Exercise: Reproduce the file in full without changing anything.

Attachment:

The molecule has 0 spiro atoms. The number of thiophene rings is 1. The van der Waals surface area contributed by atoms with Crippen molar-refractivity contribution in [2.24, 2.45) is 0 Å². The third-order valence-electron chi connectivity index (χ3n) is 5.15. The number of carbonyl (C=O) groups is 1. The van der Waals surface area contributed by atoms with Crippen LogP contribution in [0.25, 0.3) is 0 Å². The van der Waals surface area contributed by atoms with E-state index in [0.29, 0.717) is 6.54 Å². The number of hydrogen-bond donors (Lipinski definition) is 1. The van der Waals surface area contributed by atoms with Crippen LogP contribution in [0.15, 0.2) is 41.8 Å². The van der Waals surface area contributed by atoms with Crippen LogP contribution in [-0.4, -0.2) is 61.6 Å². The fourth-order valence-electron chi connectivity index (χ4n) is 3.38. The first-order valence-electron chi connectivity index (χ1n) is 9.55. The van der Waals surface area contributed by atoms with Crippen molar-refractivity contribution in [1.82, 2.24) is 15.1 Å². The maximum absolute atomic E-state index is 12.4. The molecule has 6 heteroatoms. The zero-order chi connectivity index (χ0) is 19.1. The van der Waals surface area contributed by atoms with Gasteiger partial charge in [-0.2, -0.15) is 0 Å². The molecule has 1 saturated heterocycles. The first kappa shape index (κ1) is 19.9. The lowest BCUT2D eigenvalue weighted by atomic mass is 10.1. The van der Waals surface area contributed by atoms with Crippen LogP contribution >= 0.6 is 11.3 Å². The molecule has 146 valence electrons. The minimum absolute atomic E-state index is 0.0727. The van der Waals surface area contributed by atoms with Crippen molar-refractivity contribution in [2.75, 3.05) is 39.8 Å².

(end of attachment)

The molecule has 0 spiro atoms. The number of thiophene rings is 1. The van der Waals surface area contributed by atoms with Crippen molar-refractivity contribution in [2.24, 2.45) is 0 Å². The third-order valence-electron chi connectivity index (χ3n) is 5.15. The number of carbonyl (C=O) groups is 1. The van der Waals surface area contributed by atoms with Crippen LogP contribution in [0.25, 0.3) is 0 Å². The van der Waals surface area contributed by atoms with E-state index in [0.29, 0.717) is 6.54 Å². The number of hydrogen-bond donors (Lipinski definition) is 1. The van der Waals surface area contributed by atoms with Crippen LogP contribution in [0.15, 0.2) is 41.8 Å². The van der Waals surface area contributed by atoms with Crippen LogP contribution in [-0.4, -0.2) is 61.6 Å². The fourth-order valence-electron chi connectivity index (χ4n) is 3.38. The first-order valence-electron chi connectivity index (χ1n) is 9.55. The van der Waals surface area contributed by atoms with Crippen molar-refractivity contribution in [1.82, 2.24) is 15.1 Å². The maximum absolute atomic E-state index is 12.4. The molecule has 6 heteroatoms. The zero-order chi connectivity index (χ0) is 19.1. The van der Waals surface area contributed by atoms with Gasteiger partial charge in [-0.2, -0.15) is 0 Å². The molecule has 1 saturated heterocycles. The first kappa shape index (κ1) is 19.9. The lowest BCUT2D eigenvalue weighted by atomic mass is 10.1. The van der Waals surface area contributed by atoms with Crippen LogP contribution >= 0.6 is 11.3 Å². The molecule has 146 valence electrons. The minimum absolute atomic E-state index is 0.0727. The van der Waals surface area contributed by atoms with Crippen molar-refractivity contribution in [2.75, 3.05) is 39.8 Å².